A pretty gift card just isn’t a must.
It stays in an album all covered in dust.
But by signing a book, we’ll remember and share
Your cherished gift even when you’re not there.

Whether it’s Seuss or Captain Hook,
Instead of a card bring your favorite book.

What is most important is that you let your guests know that the book is instead of a card and at the guests own discretion.

Baby Shower Book Requests

So, you have worked your way through all the baby shower ideas, book request wordings and found the perfect book baby shower invitations. So how do you let your guests know which books you need? You can add books to your baby shower gift registry, or you can even fill out baby book shower gift registry listing all the books you want your child to have. Like baby item registries, these are simple to fill out online and give your guests the comfort of knowing what you need for the new addition. The link can be added to digital cards or printed on book themed baby shower invitations or “bring a book instead of a card” printable.

Baby book registry

More and more, baby shower hosts are asking guests to bring and sign baby books instead of cards. The cost of most baby books is the same, or in some cases less than the cost of a greeting card for the occasion. And what happens to the cards? In the best case, the Mom spends hours gluing cards into the baby’s album where they may or may not ever be seen again. But, realistically, a lot of cards are read and later tossed, the carefully chosen words of love lost to the world.

This is a lovely new tradition gets rid of that conundrum. Books are one of the most important things that children need. A child that grows up in a house with books is far more likely to go to college than a child that has none. By exchanging cards for books, guests fill the baby’s shelves with books before he even comes into the world, brightening his future right from the start. What better way for infants to learn language than by hearing some of the best literature in the world read aloud.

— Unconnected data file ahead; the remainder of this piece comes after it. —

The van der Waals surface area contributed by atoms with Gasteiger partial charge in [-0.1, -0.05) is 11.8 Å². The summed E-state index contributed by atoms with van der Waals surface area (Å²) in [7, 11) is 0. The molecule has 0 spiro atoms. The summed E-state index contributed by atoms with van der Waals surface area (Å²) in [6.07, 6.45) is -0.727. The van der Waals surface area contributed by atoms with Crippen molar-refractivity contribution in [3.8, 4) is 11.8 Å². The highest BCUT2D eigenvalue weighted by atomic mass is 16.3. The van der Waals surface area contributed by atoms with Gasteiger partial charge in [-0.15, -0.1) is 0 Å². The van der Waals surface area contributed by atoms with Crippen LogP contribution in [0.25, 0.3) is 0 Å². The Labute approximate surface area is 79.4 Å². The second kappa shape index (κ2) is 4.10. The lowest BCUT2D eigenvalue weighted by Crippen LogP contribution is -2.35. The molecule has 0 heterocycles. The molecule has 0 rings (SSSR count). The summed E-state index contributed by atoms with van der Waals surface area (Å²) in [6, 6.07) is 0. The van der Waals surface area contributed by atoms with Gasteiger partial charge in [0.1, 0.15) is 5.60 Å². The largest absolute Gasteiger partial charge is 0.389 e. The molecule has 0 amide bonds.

An added bonus that we at Baby Shower Easy thought would be an awesome tool for the Mom to use was our Book Registry – this allows the Mom to set up her own ‘list’ of books she would love her bub to have and to cherish in the years to come. Simply sign up for your own free registry below and Mom to be can add her own books to her list and if some of the attendees have purchased their own they can also be added to the list too, helping to prevent people from buying Mom the same book twice! Just share your registry with all the people you want to attend your shower it’s that simple.

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  • Sign Up, it's free, once you register you will be taken to your new book registry.
  • Add We'll automatically add the most popular kids books to your registry to save you time, you can remove the ones you dont want and add ones you do.
  • Share your book registry with friends and family - you can share it on facebook or by email. Once a book is bought, the registry will show that the book has bought so that no one else buys it.

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So, you want books instead of cards for your baby, but you don’t know how to ask friends and family politely

We’ve done the hard work for you, we have found the most creative ways to ask friends and family books instead of cards for your baby.

1

One small request we hope it’s not hard please bring a book instead of a card. It doesn’t matter if it’s old or new. Either way your book will remind the baby of you. Please sign and write a message on the inside cover.

2

Please bring a book instead of a card mommy and daddy wish to read each and every night before they kiss their baby and turn off the light Thank you for helping baby’s library grow. We really appreciate it, just so you know.

3

Please Bring a Book Although cards a nice, they’re read once or twice, A book is a treasure, for ever and ever. So instead of a card, to be put aside, Please give baby a book, with your name inside. Do no spend too much, it does not need to be new, any old book in good shape will do.

4

Books for Baby
One small request and we hope it’s not too hard. Please bring a book instead of a card. Your book will be cherished, well loved, or brand new, but please don’t feel obligated, we will leave it up to you.

5

One small request that won’t be too hard. Please bring a book instead of a card. Whether Cat in the Hat or Old Mother Hubbard, you can sign the book with your thoughts in the cover. Your book will be cherished, well loved or brand new, but please don’t feel obliged, we will leave it up to.

6

From Peter Rabbit to Mother Goose Goodnight Moon and Dr. Seuss Curious George and Winnie the Pooh The little Engine that Could, too. In lieu of a card, please bring your favorite childhood classic, Let’s build a library for ____ that will be fantastic!

7

A card is something very nice, But maybe read only once or twice. So instead, think of sharing a book you see And mommy and daddy will read it to me. Please sign your name and add a note too, So I know this storybook was from you. I'm tiny now, just a sweet little tot But someday I'll thank you with all my heart